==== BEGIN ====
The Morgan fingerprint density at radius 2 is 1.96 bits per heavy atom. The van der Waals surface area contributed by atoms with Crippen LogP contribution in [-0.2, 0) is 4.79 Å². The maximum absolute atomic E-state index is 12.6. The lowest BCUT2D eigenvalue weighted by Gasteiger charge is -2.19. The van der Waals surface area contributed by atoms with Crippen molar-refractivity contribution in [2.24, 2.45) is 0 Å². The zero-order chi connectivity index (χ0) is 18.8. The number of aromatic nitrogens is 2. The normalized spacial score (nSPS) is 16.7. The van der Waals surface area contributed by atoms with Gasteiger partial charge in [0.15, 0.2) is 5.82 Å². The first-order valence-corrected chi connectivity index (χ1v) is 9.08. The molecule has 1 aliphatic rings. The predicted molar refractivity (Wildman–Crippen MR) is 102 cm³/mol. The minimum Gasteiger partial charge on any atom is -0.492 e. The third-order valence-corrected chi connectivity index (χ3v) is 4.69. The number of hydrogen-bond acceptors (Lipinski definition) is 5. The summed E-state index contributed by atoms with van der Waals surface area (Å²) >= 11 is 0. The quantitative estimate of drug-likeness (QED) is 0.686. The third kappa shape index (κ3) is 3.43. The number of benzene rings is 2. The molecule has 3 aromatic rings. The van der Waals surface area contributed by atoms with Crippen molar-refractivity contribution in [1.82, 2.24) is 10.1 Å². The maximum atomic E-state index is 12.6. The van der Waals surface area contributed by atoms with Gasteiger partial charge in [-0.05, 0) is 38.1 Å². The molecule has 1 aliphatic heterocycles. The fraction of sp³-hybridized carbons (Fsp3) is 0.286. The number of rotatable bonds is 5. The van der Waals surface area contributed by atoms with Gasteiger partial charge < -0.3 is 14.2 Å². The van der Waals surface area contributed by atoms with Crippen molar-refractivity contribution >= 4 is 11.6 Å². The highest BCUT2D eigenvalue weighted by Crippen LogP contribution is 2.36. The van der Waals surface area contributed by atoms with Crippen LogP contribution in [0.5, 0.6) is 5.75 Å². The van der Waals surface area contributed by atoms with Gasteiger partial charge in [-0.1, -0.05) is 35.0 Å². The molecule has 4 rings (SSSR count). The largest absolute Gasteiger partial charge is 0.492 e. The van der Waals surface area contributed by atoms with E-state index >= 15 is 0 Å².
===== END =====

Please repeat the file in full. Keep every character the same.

The Morgan fingerprint density at radius 2 is 1.96 bits per heavy atom. The van der Waals surface area contributed by atoms with Crippen LogP contribution in [-0.2, 0) is 4.79 Å². The maximum absolute atomic E-state index is 12.6. The lowest BCUT2D eigenvalue weighted by Gasteiger charge is -2.19. The van der Waals surface area contributed by atoms with Crippen molar-refractivity contribution in [2.24, 2.45) is 0 Å². The zero-order chi connectivity index (χ0) is 18.8. The number of aromatic nitrogens is 2. The normalized spacial score (nSPS) is 16.7. The van der Waals surface area contributed by atoms with Gasteiger partial charge in [0.15, 0.2) is 5.82 Å². The first-order valence-corrected chi connectivity index (χ1v) is 9.08. The molecule has 1 aliphatic rings. The predicted molar refractivity (Wildman–Crippen MR) is 102 cm³/mol. The minimum Gasteiger partial charge on any atom is -0.492 e. The third-order valence-corrected chi connectivity index (χ3v) is 4.69. The number of hydrogen-bond acceptors (Lipinski definition) is 5. The summed E-state index contributed by atoms with van der Waals surface area (Å²) >= 11 is 0. The quantitative estimate of drug-likeness (QED) is 0.686. The third kappa shape index (κ3) is 3.43. The number of benzene rings is 2. The molecule has 3 aromatic rings. The van der Waals surface area contributed by atoms with Crippen molar-refractivity contribution in [1.82, 2.24) is 10.1 Å². The maximum atomic E-state index is 12.6. The van der Waals surface area contributed by atoms with Gasteiger partial charge in [-0.05, 0) is 38.1 Å². The molecule has 1 aliphatic heterocycles. The fraction of sp³-hybridized carbons (Fsp3) is 0.286. The number of rotatable bonds is 5. The van der Waals surface area contributed by atoms with Gasteiger partial charge < -0.3 is 14.2 Å². The van der Waals surface area contributed by atoms with Crippen molar-refractivity contribution >= 4 is 11.6 Å². The highest BCUT2D eigenvalue weighted by Crippen LogP contribution is 2.36. The van der Waals surface area contributed by atoms with Crippen LogP contribution in [0.5, 0.6) is 5.75 Å². The van der Waals surface area contributed by atoms with Gasteiger partial charge in [-0.1, -0.05) is 35.0 Å². The molecule has 4 rings (SSSR count). The largest absolute Gasteiger partial charge is 0.492 e. The van der Waals surface area contributed by atoms with E-state index >= 15 is 0 Å².